I will do my best to hang on today. To try to move back toward our normal. It is unusual for me to be in this state of chaos for this long. I am worried, but I will probably forget that I am worried shortly.

Having DID is no picnic. It is not scary the way it is portrayed in the movies. Mostly just scary to the person who has it.

Living an inauthentic life

I grew up keeping my entire life a secret. I didn’t discuss with anyone the pain and abuse I was enduring. I also kept my internal world of other inside people a secret.

I knew it was not safe to discuss what was going on with me with others. I learned that my many abusers knew how to exploit me the more they knew about me and my inner system of people.

I would like to say this didn’t happen to me as an adult, but it did. When I was 21, I had my first psychiatric hospitalization for Major Depression, Anxiety, and severe suicidal ideation.

During this very lengthy hospital stay, a therapist on the hospital staff took a special interest in me. She would spend extra time talking to me, and made sure I knew I was special to her. Being 21, I had no idea the direction this was going.

I craved this attention from the hospital therapist, who incidentally was not my primary therapist. I wasn’t used to someone knowing the ugly truth about who I was, and still care about me. It was intoxicating.

It turns out, this hospital therapist was a master predator. She was one of the best I had ever experienced. She learned my inner system of people that began unfolding in front of her. She used that knowledge to exploit me sexually for 9 months.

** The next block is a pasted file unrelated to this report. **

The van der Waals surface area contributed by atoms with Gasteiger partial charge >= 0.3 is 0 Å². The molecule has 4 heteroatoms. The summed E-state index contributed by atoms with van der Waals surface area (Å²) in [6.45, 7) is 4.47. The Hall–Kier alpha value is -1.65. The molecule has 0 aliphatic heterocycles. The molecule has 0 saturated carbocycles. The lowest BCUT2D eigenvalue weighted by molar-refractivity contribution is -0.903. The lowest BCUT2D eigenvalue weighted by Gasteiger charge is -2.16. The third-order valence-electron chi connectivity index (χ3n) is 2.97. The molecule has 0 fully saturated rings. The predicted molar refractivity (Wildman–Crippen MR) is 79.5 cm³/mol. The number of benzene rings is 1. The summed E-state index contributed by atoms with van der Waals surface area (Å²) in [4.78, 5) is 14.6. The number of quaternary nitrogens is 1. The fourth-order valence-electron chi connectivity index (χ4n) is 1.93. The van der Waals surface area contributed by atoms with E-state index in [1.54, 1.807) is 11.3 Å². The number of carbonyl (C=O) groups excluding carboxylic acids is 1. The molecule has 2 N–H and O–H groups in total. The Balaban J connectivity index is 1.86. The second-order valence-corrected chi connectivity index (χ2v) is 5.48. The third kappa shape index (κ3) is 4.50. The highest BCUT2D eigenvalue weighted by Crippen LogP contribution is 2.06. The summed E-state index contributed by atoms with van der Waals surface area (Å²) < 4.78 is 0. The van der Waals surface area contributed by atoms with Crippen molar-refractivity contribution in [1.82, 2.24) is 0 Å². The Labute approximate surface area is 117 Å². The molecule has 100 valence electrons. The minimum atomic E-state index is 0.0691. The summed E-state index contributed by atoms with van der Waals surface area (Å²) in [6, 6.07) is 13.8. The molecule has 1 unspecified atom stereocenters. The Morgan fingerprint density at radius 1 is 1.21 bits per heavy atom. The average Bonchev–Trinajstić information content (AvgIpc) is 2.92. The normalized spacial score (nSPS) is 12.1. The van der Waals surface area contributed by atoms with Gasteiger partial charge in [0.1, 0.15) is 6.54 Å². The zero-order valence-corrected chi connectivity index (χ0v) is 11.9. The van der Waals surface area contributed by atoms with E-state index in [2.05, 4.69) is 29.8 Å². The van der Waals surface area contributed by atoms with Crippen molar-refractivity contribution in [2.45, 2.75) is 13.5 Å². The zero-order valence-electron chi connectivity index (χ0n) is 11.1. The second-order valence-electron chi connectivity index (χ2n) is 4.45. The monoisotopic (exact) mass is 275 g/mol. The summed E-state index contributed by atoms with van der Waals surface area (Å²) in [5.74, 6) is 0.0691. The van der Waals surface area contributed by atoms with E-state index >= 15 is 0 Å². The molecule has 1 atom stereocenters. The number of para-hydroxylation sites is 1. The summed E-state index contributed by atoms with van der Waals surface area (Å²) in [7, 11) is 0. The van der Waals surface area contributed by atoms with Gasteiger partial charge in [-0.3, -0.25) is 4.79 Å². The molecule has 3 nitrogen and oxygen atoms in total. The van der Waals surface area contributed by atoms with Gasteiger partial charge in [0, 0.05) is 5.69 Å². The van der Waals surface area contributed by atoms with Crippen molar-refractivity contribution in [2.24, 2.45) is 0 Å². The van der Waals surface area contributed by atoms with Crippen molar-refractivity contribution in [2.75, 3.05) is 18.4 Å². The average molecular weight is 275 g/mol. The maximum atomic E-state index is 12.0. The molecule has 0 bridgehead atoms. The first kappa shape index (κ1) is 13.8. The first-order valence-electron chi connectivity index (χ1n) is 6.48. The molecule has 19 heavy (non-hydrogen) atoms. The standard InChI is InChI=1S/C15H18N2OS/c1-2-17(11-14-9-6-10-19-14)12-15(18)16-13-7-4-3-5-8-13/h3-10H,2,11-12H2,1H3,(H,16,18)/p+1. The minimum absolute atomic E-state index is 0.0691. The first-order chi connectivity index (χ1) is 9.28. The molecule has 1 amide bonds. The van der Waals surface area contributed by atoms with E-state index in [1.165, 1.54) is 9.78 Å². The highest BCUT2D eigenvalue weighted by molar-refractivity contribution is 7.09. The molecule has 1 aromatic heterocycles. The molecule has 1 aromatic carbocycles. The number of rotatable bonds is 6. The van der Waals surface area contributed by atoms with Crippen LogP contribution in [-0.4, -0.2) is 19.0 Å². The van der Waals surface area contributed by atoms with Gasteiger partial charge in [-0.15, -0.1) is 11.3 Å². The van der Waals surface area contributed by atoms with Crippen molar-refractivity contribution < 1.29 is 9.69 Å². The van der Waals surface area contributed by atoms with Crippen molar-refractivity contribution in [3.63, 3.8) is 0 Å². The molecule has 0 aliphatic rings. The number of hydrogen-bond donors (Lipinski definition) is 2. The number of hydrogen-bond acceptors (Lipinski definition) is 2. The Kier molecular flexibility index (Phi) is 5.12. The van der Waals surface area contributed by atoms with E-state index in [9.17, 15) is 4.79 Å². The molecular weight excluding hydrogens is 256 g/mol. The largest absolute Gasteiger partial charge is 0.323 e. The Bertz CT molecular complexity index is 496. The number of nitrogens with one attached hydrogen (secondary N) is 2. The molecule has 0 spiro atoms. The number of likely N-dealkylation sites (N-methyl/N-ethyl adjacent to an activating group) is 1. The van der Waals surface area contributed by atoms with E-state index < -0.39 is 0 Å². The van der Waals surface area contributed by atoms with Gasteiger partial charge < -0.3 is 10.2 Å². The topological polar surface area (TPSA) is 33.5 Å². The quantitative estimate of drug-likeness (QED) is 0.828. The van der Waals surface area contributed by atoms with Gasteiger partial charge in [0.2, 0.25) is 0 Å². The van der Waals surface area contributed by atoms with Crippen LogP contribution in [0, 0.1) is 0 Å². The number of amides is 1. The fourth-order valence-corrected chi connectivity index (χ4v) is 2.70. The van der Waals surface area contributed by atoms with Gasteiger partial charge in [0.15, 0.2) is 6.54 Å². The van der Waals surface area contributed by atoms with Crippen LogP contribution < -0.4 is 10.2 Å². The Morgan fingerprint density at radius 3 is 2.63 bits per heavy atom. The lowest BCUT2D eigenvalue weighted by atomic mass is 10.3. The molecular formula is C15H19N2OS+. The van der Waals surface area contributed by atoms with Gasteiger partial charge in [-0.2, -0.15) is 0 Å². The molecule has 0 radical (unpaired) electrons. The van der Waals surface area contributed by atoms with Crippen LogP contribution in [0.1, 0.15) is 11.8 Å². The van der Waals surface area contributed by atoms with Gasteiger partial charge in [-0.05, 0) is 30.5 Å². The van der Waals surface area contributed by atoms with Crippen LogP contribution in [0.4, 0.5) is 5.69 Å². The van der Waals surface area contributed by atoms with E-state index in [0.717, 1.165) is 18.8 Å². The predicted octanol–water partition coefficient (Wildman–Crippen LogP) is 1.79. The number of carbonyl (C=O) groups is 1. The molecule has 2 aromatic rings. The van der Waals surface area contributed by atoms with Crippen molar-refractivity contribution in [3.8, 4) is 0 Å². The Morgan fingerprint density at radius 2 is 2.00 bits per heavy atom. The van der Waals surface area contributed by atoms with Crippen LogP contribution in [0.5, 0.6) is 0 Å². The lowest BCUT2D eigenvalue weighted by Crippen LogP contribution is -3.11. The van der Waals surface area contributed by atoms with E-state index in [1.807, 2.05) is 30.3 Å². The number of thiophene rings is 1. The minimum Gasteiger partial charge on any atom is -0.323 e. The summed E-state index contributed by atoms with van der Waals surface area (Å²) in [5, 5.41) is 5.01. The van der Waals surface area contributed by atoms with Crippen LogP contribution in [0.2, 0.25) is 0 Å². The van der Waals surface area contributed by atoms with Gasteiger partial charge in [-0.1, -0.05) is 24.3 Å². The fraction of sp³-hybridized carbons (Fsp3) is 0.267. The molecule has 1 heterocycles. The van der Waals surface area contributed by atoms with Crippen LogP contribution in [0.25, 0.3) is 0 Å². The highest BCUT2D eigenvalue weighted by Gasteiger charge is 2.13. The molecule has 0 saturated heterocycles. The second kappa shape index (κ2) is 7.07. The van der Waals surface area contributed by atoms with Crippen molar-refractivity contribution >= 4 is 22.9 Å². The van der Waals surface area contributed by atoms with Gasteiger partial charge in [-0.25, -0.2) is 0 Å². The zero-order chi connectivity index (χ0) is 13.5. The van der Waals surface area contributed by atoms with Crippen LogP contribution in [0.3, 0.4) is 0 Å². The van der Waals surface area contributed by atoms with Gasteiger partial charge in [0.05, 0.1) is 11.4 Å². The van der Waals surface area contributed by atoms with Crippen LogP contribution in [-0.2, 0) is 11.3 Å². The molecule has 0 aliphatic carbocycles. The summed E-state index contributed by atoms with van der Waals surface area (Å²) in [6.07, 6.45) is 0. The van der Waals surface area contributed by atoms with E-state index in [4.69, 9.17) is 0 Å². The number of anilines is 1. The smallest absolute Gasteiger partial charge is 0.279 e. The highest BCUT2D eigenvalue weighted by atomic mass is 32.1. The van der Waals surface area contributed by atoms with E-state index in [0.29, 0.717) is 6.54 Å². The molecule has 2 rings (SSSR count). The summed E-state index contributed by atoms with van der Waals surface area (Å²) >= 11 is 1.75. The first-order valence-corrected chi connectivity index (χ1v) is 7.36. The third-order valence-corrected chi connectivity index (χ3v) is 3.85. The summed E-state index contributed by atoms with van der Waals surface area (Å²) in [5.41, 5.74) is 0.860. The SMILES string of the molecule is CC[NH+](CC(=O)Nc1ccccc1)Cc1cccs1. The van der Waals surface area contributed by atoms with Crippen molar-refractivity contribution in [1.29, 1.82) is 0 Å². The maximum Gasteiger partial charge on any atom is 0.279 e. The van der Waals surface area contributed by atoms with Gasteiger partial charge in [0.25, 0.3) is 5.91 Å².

The hospital knew what was happening and fired her to protect themselves. Sadly, the hospital and my private psychiatrist and therapist who were all aware of it did nothing to help me with the situation. They only worried about their liability in the matter. The betrayal of my private therapist and psychiatrist was worse than the sexual abuse I experienced from the hospital therapist.

So, trusting people with information about my inner world is really difficult. Everything I hear inside my head says to keep it private. The world can’t be trusted.

I live in this self-induced private Hell because I don’t want to be hurt any more. The worst part of this for me is that I don’t get to live an authentic life because no one truly knows me.

I have been married for 20 years, and you would think that person would know me. Nope. I hide things going on with me everyday.

I have pockets of people I can share different things with. My suicidal feelings are often the biggest secrets I keep.

I haven’t found it to be useful to share these feelings, and let’s face it, people don’t really want to know anyway. They say or think they do, but it only stresses people because they get scared about being powerless in the situation.

People would rather wake up one day to the news of my suicide thinking they had no idea. I am fine giving that to them.

Still, I hate living such an inauthentic life. No one knows the demons I wrestle with in my head. They don’t know the many people I share my body with that I must juggle. They don’t know the pain, anxiety, and desire to commit suicide I struggle with every day.

Instead, I do what I am used to. I ignore me and give everyone the me that they want to see. I can do happy or at least normal on many days. It is just another character role to play.

It leaves me in isolation where I am most comfortable. Some days I wish this wasn’t me, but the auto-pilot in me is strong.

Is my inauthentic life my own fault, or is it the wisest decision?

Maybe, one day I will live authentically, and my true struggle will be the story people know about me. That would be nice. Being a prisoner in my own mind is its own terror I subject myself to.

Is my overwhelm just an excuse for laziness?

I am confused at the moment. I continue to struggle with who I am. I mean, I know who I am and what I believe usually, but the other pieces of my identity don’t always back me up.

My family really needs me to work so our children and the adults can get all their needs met. We are struggling financially, and not too long ago I was bringing home a good paycheck.